Music Reviews

Album Review: Fat White Family – Songs For Our Mothers

If the Fat White Family are anything like The Fall (and the comparison is prevalent everywhere you look on the internet) then band members will be discarded and replaced like spent cartridges and their album count will rise precipitously as the years roll on. The Fat Whites have already achieved the former with their line-up having changed multiple times in the last few years, most likely due to the dysfunctional depravity the band are infamous for and the specific requirement to be a “social retard or a fucking cripple”, as Saul once elegantly put it. 

Songs For Our Mothers is the follow up to 2013’s Champagne Holocaust, which was a superb debut, widely regarded as a turning point in 21st century Rock and Roll as it brought back the unhinged wickedness that the scene had lacked for years. The Fat White Family are not wild originals but they’ve cultivated an original sound by clearly knowing their shit when it comes to music. They’ve become critically successful because they gleefully piss all over the commercial indie detritus that the NME loves so dearly and by revelling in offending the weak-minded.

A good follow up to Champagne Holocaust was always going to be difficult but, brilliantly, it’s been done. Songs For Our Mothers is marginally better produced than the band’s previous releases, but thankfully the raggedness of the guitars and the discordance of the electric organ is still present. Where their debut was forty-odd minutes of Lias Saoudi screeching like an impaled ocelot, he actually sings on this record – more or less for the duration.

Album opener ‘Whitest Boy On The Beach’ is one of the strongest tracks on the LP: it shimmers and pulsates in a whirl of guitar-based groove that builds and builds, brimming with potential unpleasantness. ‘Satisfied’ continues the sing-a-long ethos, equally as gyrating as ‘Whitest Boy…’, and with Adamczewski’s distinctive spiky guitar work shining through. By ‘Love Is The Crack’ everything has slowed to a sludgy grimness as Saoudi likens his fandom to “a herd of hopeless cripples climbing around my climbing frame”. There’s a compliment in there somewhere.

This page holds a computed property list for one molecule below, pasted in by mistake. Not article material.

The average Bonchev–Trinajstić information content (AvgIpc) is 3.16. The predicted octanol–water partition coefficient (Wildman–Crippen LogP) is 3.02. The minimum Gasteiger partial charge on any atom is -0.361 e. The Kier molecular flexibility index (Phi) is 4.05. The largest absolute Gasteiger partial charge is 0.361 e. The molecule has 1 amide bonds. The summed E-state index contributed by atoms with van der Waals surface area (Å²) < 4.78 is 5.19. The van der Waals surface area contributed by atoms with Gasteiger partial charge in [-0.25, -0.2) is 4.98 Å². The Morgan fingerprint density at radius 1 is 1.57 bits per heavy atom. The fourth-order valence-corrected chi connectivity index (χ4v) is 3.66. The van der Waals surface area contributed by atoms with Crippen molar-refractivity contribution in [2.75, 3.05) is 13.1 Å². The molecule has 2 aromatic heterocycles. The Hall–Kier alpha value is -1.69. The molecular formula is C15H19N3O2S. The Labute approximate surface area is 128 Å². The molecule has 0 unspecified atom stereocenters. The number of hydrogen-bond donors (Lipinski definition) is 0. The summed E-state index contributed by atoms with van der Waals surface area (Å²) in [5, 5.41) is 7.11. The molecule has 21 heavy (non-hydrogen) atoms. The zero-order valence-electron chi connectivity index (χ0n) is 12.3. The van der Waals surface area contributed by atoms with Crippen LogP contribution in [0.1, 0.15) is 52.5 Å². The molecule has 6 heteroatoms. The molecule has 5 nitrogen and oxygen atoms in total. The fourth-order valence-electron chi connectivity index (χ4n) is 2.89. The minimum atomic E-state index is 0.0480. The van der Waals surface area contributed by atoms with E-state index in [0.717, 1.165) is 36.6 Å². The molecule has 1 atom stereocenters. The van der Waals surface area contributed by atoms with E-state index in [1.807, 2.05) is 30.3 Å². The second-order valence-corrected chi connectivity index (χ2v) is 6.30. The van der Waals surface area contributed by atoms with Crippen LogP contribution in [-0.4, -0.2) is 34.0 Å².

‘Duce’ and ‘We Must Learn To Rise’ have been unfairly dismissed by some reviews due to their wall of noise and length (both clocking in at around seven minutes) but with several listens they begin to grow on you.  They are both subtly intricate and heavily layered. ‘We Must Learn To Rise’ features militaristic trumpet from Meatraffle’s ‘Zsa Zsa Sapien’ and is reminiscent of ‘I Am Joseph Stalin’, the B-Side to ‘I Am Mark E Smith’.

‘Tinfoil Deathstar’ is centred around a driving bass line and a squealing organ; the arpeggios in this song are things of beauty, a conformation that the Fat Whites are highly competent musicians, having obviously grown a lot musically over the number of years they’ve been playing together.

“Saoudi likens his fandom to “a herd of hopeless cripples climbing around my climbing frame”. There’s a compliment in there somewhere.”

‘Goodbye Goebbels’ leaves us with an imagined farewell from Hitler to Goebbels in the bunker just before they die.  This is perhaps the Fat Whites’ first sincere love song and, regardless of the songs’ antagonists, is truly quite moving. The plinking guitar guides the listener through the final few minutes of Nazism and the instrumentation at the close of ‘Goodbye Goebbels’ is swooning and malignly pretty.

It’s been said of this album that the lyrical content is neither shocking nor needed. Perhaps it’s not quite so shocking as 1970s era Throbbing Gristle or as sustained as Ben Waller’s subversive wit.  But as Saoudi said in a recent interview he has “artistic licence” to sing about getting a blowy from someone who looks like Primo Levi or Harold Shipman stealing the jewels from an unfortunate patient because subversive music is relevant and needed more than ever in this age of Radio 1’s Live Lounge and The 1975.  Our souls need saving and the Fat White Family are the men for the job.

Anna Hand

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Co-Editor of the Music Section at University of Nottingham's IMPACT Magazine.
One Comment
  • Nobby
    24 February 2016 at 17:28
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    Agreed. A welcome antidote to the bland music that dominates the ‘indie’ scene today.

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